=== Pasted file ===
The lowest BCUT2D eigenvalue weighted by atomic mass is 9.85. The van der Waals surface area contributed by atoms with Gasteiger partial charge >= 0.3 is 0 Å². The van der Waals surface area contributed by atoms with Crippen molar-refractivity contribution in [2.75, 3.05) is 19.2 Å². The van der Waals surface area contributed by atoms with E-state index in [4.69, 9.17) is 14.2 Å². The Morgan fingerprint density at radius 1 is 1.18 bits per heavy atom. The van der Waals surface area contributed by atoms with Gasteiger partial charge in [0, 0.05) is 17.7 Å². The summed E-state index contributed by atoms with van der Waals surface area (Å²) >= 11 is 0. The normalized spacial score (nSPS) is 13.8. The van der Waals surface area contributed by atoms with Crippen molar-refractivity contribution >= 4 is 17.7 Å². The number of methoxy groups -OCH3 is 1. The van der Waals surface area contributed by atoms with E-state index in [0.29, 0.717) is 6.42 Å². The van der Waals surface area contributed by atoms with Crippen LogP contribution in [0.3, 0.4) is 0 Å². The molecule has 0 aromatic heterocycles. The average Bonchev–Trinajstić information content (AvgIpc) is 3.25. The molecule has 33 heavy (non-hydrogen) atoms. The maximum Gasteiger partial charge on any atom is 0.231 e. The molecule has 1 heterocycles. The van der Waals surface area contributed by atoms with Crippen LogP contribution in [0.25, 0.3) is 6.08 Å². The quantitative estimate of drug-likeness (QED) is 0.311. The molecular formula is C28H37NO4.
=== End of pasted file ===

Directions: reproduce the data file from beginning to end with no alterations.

The lowest BCUT2D eigenvalue weighted by atomic mass is 9.85. The van der Waals surface area contributed by atoms with Gasteiger partial charge >= 0.3 is 0 Å². The van der Waals surface area contributed by atoms with Crippen molar-refractivity contribution in [2.75, 3.05) is 19.2 Å². The van der Waals surface area contributed by atoms with E-state index in [4.69, 9.17) is 14.2 Å². The Morgan fingerprint density at radius 1 is 1.18 bits per heavy atom. The van der Waals surface area contributed by atoms with Gasteiger partial charge in [0, 0.05) is 17.7 Å². The summed E-state index contributed by atoms with van der Waals surface area (Å²) >= 11 is 0. The normalized spacial score (nSPS) is 13.8. The van der Waals surface area contributed by atoms with Crippen molar-refractivity contribution >= 4 is 17.7 Å². The number of methoxy groups -OCH3 is 1. The van der Waals surface area contributed by atoms with E-state index in [0.29, 0.717) is 6.42 Å². The van der Waals surface area contributed by atoms with Crippen LogP contribution in [0.3, 0.4) is 0 Å². The molecule has 0 aromatic heterocycles. The average Bonchev–Trinajstić information content (AvgIpc) is 3.25. The molecule has 33 heavy (non-hydrogen) atoms. The maximum Gasteiger partial charge on any atom is 0.231 e. The molecule has 1 heterocycles. The van der Waals surface area contributed by atoms with Crippen LogP contribution in [0.25, 0.3) is 6.08 Å². The quantitative estimate of drug-likeness (QED) is 0.311. The molecular formula is C28H37NO4.